The December issue (page 13) has the 7805 regulator backwards.
Response: Yes it does! For those readers trying to duplicate the “Motor
Speed Controller” circuit, reverse the IN and OUT pins. I have also had requests
for the source of the IPS031 Smart FET. It is available from Digi-Key, Allied, and
Newark. — TJ
The Dec. 2005 column has a question about a telephone ringer. The easiest
way to get one is to order it from Jameco Electronics. It is the “Black Magic”
ringer, LNU-BMR12V, Jameco stock number 145816. It requires 12 volts input
and outputs 86 VAC at 20 Hz.
— Bill Stiles
2) Battery manufacturers tell us that
the maximum charging voltage
should not be exceeded 2.43 volts per
cell. What happens inside the battery
if this limit is exceeded?
ATo begin with, there isn’t
really a number of
assigned to a battery. It can
range between 200 to 1,000 —
depending on how the battery is used.
First, it’s important to understand the
chemistry of the lead-acid cell. To make
a long story short, suffice it to say
that the lead-acid cell is a secondary
battery. That is, it doesn’t generate
electricity — like an alkaline primary
cell — but stores a charge using
reversal chemistry. In the case of the
lead-acid cell, the chemistry is ”lead
rust” — lead oxide to be exact.
In laymen’s terms, you move the
lead rust from one lead plate to the
other using sulfuric acid as the carrier.
Between charge and discharge, this
“rust” goes back and forth. Ever see
what happens to a piece of iron or steel
as it goes through rust cycles? Each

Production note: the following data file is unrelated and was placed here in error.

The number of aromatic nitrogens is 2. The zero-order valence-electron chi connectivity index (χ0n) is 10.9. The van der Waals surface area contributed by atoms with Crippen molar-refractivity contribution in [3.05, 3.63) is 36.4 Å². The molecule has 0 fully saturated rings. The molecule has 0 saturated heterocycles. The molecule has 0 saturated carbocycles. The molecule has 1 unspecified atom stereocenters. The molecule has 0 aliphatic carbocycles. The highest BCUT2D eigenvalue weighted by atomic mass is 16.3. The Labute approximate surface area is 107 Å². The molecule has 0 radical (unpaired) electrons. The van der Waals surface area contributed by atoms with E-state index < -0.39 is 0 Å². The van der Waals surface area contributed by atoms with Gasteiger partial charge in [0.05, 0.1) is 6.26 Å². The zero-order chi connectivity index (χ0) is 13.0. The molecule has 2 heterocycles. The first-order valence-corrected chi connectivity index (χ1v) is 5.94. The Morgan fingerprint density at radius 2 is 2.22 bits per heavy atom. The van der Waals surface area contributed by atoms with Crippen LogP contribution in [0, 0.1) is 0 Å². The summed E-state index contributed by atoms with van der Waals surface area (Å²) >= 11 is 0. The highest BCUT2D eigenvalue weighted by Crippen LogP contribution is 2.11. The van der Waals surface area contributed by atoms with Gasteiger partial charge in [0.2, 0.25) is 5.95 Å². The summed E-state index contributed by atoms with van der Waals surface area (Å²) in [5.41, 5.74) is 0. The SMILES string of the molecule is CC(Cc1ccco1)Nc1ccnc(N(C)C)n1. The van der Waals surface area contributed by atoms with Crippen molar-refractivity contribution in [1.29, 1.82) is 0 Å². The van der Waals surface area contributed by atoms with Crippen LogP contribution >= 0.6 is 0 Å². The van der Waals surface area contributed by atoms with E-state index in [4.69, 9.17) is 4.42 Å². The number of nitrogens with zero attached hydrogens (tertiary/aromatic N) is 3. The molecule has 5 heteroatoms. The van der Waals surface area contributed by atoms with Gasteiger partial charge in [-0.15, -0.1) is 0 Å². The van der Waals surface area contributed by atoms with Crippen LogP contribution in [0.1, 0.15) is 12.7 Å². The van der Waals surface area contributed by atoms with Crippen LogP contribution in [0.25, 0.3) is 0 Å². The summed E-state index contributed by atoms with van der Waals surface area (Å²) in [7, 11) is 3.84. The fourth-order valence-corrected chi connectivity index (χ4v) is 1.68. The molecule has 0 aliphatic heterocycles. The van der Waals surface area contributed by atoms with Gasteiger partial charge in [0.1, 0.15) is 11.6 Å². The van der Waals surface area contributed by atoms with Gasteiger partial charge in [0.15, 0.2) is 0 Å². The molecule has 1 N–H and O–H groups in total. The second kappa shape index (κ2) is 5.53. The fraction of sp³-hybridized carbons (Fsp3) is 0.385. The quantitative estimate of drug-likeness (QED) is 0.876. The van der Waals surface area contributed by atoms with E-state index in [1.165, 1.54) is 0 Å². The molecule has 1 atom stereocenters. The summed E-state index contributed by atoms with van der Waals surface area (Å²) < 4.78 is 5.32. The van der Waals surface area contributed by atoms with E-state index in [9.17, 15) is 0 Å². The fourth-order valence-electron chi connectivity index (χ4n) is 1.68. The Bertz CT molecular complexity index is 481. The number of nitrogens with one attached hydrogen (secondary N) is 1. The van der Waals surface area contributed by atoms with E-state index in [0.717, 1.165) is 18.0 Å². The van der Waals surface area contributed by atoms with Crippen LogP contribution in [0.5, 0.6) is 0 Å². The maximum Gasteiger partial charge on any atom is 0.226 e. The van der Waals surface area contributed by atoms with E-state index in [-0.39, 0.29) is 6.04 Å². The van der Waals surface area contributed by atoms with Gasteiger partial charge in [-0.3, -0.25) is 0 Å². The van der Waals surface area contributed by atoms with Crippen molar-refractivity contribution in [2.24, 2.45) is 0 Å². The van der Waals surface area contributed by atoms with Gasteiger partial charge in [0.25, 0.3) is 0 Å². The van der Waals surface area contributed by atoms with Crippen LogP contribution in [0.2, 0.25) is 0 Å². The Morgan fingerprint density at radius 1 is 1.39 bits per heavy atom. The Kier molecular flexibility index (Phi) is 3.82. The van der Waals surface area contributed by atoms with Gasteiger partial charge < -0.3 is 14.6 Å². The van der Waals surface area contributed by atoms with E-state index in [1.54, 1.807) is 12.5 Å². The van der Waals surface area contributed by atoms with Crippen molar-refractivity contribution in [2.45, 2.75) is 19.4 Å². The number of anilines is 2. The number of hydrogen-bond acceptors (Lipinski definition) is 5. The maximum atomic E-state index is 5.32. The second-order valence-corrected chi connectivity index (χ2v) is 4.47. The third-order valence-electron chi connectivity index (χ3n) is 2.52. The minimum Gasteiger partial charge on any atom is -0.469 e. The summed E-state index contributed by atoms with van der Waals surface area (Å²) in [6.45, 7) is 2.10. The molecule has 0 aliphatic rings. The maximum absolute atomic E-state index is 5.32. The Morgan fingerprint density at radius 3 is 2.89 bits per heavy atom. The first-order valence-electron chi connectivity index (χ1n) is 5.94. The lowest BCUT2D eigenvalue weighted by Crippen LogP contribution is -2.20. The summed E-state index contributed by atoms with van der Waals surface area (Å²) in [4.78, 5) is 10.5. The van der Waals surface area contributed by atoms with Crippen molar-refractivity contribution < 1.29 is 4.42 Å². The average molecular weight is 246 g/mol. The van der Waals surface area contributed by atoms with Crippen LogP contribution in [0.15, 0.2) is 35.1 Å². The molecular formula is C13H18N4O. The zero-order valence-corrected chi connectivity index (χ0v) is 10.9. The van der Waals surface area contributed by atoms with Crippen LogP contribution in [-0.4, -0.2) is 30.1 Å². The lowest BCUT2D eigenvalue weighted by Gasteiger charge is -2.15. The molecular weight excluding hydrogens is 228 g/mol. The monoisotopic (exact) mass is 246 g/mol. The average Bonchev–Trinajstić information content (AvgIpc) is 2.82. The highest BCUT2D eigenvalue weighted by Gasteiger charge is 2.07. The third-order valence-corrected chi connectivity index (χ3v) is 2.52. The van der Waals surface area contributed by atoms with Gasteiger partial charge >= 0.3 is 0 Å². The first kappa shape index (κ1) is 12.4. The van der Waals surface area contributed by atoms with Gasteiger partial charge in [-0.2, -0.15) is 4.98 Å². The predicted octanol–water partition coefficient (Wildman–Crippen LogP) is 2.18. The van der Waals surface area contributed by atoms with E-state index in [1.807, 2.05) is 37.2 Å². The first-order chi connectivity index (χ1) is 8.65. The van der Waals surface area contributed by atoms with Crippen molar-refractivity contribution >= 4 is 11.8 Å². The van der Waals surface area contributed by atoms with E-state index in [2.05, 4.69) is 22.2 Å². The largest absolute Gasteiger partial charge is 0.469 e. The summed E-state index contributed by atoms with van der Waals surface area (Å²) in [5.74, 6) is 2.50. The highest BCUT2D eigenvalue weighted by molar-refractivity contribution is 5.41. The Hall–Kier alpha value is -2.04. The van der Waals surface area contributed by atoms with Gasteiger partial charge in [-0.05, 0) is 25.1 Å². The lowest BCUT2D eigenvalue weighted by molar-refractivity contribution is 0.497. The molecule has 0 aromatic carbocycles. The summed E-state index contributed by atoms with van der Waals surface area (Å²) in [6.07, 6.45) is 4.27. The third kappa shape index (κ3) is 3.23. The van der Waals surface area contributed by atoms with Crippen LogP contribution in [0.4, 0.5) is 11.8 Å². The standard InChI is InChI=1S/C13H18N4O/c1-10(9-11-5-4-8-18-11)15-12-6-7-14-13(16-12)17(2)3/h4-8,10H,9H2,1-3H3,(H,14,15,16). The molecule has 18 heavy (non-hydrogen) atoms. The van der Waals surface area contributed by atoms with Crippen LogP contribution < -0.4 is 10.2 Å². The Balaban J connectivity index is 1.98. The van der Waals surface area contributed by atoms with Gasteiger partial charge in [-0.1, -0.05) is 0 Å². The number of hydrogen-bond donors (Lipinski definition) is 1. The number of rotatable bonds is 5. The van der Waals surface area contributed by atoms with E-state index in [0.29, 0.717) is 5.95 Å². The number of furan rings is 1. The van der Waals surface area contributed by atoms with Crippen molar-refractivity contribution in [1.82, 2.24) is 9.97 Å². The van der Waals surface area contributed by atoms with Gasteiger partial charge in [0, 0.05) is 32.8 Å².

time you “brush” it to get down to the
bare metal, you lose material. Same
with the plates in the battery. It’s called
shedding. Each time the cycle is reversed, some rust is shed. The deeper
the discharge, the more rust involved.
So as to how long a battery will last, it
depends on how deeply it’s discharged
and how thick the lead plates are to begin with. The more lead you start with,
the more there is to lose before there
is no longer a plate.
As to your second question,
exceeding the charging voltage per
cell affects the sulfuric acid electrolyte more than the plates. As the
charging current continues over time,
it raises the temperature of the aqueous solution to the point where it
actually boils. Now you know what
happens to boiling water — it evaporates. Since the battery needs the
electrolyte to operate ... well, figure it
out for yourself. In rare cases, high
overcharging temperatures may warp
the plates. When this happens, the
plates can puncture the separator
that goes between the positive and
negative plates (they are interlaced)
and short out — rendering the battery
QYou had a question about a
6V, 9. 5 Ah gel-cell battery in
the Jan. 2005 issue and
explained an interesting
method to “blow” the sulfate off the
plates of the battery by using high current pulses. My question: If the battery
is dead and cannot accept charging current from the regular chargers, how can
this method be used? Another question
please, can this method be used to
bring life back into a dead car battery?
AFirst, read the answer to the
question above, “For Whom
The Rust Tolls.” What I didn’t say in that answer is that
between charges and disuse, the
plates of the battery absorb sulfate
ions from the sulfuric acid electrolyte.
Basically, the lead plates get sulfated
in three stages. The first stage is surface sulfates that are quickly dissolved